Choir singing in Royal Hall
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Requiem & Violin Concerto No 5

The Royal Hall, Harrogate, 12 November 2011

Mozart flyer

Choral Society's Royal Hall sellout

It must be a few years since the Harrogate Choral Society last had a sell-out at the Royal Hall, but this happened on 12th November for their all-Mozart concert. Of course, they are rarely able to share the platform with a musician of the calibre of the violinist Nicola Benedetti, and the glamorous photo of this international star on the concert leaflets cannot have hindered sales.

There was, however, nothing excessively glitzy about her performance of Mozart's 5th Violin Concerto. The brilliance of her playing was totally within Mozart's idiom, serving the music rather than displaying virtuosity. In the cadenza of the first movement she allowed herself to linger on the counter-rhythms and rich harmonies; and she adeptly captured the variety of moods of the Rondo finale from its humorous clanging dance tunes and scurrying runs to its gentler ending. Fittingly, she chose for her encore not a bravura piece but rather an introspective movement from a Bach Partita. The audience were entranced by its emotional intensity and spirituality.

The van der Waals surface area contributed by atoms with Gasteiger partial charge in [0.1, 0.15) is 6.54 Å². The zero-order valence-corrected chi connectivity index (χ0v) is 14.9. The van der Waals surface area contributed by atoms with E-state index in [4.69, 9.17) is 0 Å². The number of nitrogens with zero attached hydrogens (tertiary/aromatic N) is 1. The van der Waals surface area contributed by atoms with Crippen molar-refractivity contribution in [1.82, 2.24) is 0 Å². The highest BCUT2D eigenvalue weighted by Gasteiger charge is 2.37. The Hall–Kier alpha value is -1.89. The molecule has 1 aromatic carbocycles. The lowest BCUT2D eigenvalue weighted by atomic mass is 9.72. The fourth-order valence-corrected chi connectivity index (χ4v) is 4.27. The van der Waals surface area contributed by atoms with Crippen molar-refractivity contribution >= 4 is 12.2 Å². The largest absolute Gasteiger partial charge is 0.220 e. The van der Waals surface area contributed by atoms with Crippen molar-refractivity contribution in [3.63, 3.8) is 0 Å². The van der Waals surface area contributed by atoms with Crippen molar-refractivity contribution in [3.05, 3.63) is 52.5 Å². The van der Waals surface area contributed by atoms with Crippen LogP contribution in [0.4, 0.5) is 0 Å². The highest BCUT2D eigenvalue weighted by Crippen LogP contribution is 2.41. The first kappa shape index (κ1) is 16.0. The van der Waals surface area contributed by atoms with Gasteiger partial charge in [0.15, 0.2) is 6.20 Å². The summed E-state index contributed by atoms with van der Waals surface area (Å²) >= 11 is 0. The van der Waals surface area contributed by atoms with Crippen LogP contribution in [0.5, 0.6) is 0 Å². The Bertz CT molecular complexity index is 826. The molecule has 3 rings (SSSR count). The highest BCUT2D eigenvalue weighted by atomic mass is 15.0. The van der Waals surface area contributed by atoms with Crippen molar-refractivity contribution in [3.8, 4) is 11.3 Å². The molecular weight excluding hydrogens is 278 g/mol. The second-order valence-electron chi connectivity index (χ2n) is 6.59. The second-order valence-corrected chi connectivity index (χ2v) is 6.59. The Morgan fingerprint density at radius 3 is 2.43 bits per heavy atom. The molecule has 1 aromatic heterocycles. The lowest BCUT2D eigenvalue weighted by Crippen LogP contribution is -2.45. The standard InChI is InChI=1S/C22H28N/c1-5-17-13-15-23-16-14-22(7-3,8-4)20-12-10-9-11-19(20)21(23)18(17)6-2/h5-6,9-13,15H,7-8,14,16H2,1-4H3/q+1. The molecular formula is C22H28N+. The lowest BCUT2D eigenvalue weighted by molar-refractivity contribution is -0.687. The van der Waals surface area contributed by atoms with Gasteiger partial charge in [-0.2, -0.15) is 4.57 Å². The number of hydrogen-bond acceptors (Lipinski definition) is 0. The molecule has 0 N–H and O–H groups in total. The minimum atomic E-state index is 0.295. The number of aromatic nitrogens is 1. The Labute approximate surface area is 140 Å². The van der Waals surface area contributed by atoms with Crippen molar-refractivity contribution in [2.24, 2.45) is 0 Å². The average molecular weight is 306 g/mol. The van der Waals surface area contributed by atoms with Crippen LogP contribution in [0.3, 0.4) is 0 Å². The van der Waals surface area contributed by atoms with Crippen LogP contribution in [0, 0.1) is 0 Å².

Clearly, after this remarkable performance, there was a risk that the Requiem might come as an anti-climax. On the contrary, it was on an equally elevated plane. The chorus had already shown its mettle in the bright and breezy Sancta Maria Mater Dei and the gracefully melodious Ave Verum Corpus which had opened the evening. In the Requiem they were on top form. They confidently attacked the fugal passages in the Kyrie and the Hostias. Singing out with energy when required, they were also able to maintain colour and quality when restrained in volume, as in the Salva Me which follows the outbursts of Rex Tremendae. And in the Confutatis Maledictis there was a lovely contrast between the low rumbling sound of the penitent males and the ethereal tones of the females calling for redemption.

The choir were joined by a fine quartet of soloists among whom Jonathan Best, of operatic renown, stood out with his firm bass and immaculate phrasing. Yet again, Andrew Padmore demonstrated what a good conductor he is, sensitively accompanying Benedetti and drawing fervour as well as precision from his choir. He is obviously a Mozartian to the core because he paced the works so convincingly. A truly memorable evening.

Anthony Ogus